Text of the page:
Southeast Grind

1223 Powell St.

Portland, OR

Calling all night owls! Just found a coffee house in town that’s open 24 hours! And it’s certainly not the dreary all-night diner Edward Hopper portrayed, in which a lonely patron at the bar bends over a coffee, as the darkness from the windows along the street closes in. This place was hopping, and that means lotsa lattes and second winds. I’m told that in Portland, SE at least, the place to go after a game 10, maybe 15 years ago was the Hotcake House (and in my children’s neck of the woods, Denny’s, and in mine, King’s; in the Beav’s, The Malt Shop). NOW the kids can have, well, quality caffeine and food as they avoid going home, or if they simply get the hungries or want to flirt or think or read or talk or text or play games.  Several games are provided, including a 1970’s version of nostalgic trivia (Q’s like: Where did Beaver’s brother Wally take Mary Ellen after a date?). Or they can bring their laptops for the fast internet connection, and anti-socially latch onto the bright screen and lose track of day and night as well as their surroundings. It’s called the Southeast Grind, and it’s located near 12th and Powell. Some patrons seem to be legitimate all-nighters (and I don’t include college punks who cram or party) like the cab driver or the uniformed person with shift work who came to unwind (with caffeine? I think not). But by and large, the 20 or so patrons—yes, in the wee hours—mostly were 20-somethings. Plus me, and an older man peering at all the stylized portraits on the walls.

Southeast Grind is comfortably furnished with a conglomeration of several old couches and overstuffed chairs and some straight-back chairs and tables, and a small bar with stools. One person worked on a laptop in a closet-sized room. A long ramp led to the counter, and the wall of the ramp was covered with postings (One sign even had phone-number fringe for interested persons to rip off: seeing this regressive paper post warmed my cockles a bit). Pamphlets and artistic business cards topped the wall.  In the coffee house proper, basically just one room, decorations were done by a single artist who made brightly-colored yet stark images of Star Wars characters, Harry Potter characters, Looney Toons and South Park kooks, and others such as Hannibal Lector, Freddy, and (likely) Marilyn Monroe (not that the last three mentioned are ANYthing alike!). Ten or twelve images (identical except for color) of Star Wars’ storm trooper adorned one wall in true Warhol fashion, while a single (Harry Potter) Valdemort roared from the kitchen area (“Keep it down! Folks are trying to sleep!”) The rest of the place wasn’t distinctive, but it was comfortable, with a fireplace and many windows. It was well-lit for the night, and soul music provided a very pleasant ambiance.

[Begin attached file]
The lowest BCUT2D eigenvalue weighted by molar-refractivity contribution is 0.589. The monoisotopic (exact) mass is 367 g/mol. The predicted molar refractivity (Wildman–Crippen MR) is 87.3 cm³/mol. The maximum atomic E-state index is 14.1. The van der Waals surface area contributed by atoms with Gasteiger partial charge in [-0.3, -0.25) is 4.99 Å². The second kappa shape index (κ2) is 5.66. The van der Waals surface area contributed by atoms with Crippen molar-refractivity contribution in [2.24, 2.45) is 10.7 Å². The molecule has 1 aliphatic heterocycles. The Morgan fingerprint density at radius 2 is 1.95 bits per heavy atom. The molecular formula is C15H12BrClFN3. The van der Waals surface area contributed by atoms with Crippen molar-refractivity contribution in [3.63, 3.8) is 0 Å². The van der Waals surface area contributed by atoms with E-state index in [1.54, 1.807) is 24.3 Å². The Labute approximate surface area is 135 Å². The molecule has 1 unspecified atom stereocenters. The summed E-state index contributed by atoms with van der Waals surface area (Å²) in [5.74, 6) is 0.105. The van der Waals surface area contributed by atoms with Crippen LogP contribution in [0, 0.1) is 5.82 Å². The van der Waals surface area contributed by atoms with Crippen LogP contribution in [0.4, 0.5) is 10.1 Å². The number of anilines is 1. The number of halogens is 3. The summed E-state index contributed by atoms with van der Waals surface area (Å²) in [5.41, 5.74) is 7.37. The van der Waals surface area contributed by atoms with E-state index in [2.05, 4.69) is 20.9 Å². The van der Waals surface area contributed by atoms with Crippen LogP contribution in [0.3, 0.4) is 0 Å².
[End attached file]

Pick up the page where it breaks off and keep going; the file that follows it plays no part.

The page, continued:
Fare: I had a small (12-oz.) coffee for $1.75, in a really broad cup, and a snickerdoodle cookie for another $1.75. My companion had a chai, and reported that it was “better than Starbucks”! Other food, such as sandwiches and salads and specialty drinks (hemp, hazelnut, etc.), are available. Anytime, the sign said. They try to use natural organic ingredients, and serve Stumptown coffee.

Service and clientele: Good service, bus-your-own. Friendly enough to explain about upcoming Harry Potter days and to adlib about “bring your own broom” discount days. The sheer number of people, wide-eyed and bushy-tailed in the middle of the night, amazed me. A few eyed me suspiciously—was it 1) my graying hair (She really should be home in bed) or 2) that everybody knows all the regulars, because it’s totally a neighborhood thing? I swayed just a tad to the soul music to fit in and feel younger, perhaps, as I meandered back towards the bathrooms.

Bathrooms: 2 of them, and this time it doesn’t matter which gender uses which. Huge keys on the wall, “to insure privacy”. Always thought the lock did that…Bathroom had a lamp in it, enjoyably, rather than a glaring overhead light.

Hours & parking: non-stop hours! Parking behind the building, near the loud train tracks.

Rating: 3+ coffee beans (of 5). 24-hours is a good gimmick, and it’s a nice, unpretentious place with good stuff for those after-game kids, or me.

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